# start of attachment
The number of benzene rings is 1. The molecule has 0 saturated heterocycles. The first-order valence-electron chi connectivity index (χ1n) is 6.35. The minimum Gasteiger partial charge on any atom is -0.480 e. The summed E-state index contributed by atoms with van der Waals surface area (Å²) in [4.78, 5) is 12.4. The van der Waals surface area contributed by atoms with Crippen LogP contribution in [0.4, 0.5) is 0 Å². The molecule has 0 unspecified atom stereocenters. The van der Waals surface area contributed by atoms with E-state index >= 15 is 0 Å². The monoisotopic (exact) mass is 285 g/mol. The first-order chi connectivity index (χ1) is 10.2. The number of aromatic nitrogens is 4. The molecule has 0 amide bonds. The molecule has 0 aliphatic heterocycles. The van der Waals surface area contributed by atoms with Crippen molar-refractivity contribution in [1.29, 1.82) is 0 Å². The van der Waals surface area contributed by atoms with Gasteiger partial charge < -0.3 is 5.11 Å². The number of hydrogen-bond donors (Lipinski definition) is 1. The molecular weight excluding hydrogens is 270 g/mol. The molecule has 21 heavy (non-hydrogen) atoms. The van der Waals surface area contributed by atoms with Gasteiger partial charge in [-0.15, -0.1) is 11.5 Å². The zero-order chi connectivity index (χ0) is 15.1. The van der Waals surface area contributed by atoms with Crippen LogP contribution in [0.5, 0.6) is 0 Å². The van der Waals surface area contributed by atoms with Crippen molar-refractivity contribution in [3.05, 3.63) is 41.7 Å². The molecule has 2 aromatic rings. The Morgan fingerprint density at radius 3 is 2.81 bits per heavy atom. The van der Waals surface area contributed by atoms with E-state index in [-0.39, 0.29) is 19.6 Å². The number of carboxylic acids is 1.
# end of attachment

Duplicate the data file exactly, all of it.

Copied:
The number of benzene rings is 1. The molecule has 0 saturated heterocycles. The first-order valence-electron chi connectivity index (χ1n) is 6.35. The minimum Gasteiger partial charge on any atom is -0.480 e. The summed E-state index contributed by atoms with van der Waals surface area (Å²) in [4.78, 5) is 12.4. The van der Waals surface area contributed by atoms with Crippen LogP contribution in [0.4, 0.5) is 0 Å². The molecule has 0 unspecified atom stereocenters. The van der Waals surface area contributed by atoms with E-state index >= 15 is 0 Å². The monoisotopic (exact) mass is 285 g/mol. The first-order chi connectivity index (χ1) is 10.2. The number of aromatic nitrogens is 4. The molecule has 0 amide bonds. The molecule has 0 aliphatic heterocycles. The van der Waals surface area contributed by atoms with Crippen molar-refractivity contribution in [1.29, 1.82) is 0 Å². The van der Waals surface area contributed by atoms with Gasteiger partial charge < -0.3 is 5.11 Å². The number of hydrogen-bond donors (Lipinski definition) is 1. The molecular weight excluding hydrogens is 270 g/mol. The molecule has 21 heavy (non-hydrogen) atoms. The van der Waals surface area contributed by atoms with Gasteiger partial charge in [-0.15, -0.1) is 11.5 Å². The zero-order chi connectivity index (χ0) is 15.1. The van der Waals surface area contributed by atoms with Crippen LogP contribution in [0.5, 0.6) is 0 Å². The van der Waals surface area contributed by atoms with Crippen molar-refractivity contribution in [3.05, 3.63) is 41.7 Å². The molecule has 2 aromatic rings. The Morgan fingerprint density at radius 3 is 2.81 bits per heavy atom. The van der Waals surface area contributed by atoms with E-state index in [-0.39, 0.29) is 19.6 Å². The number of carboxylic acids is 1.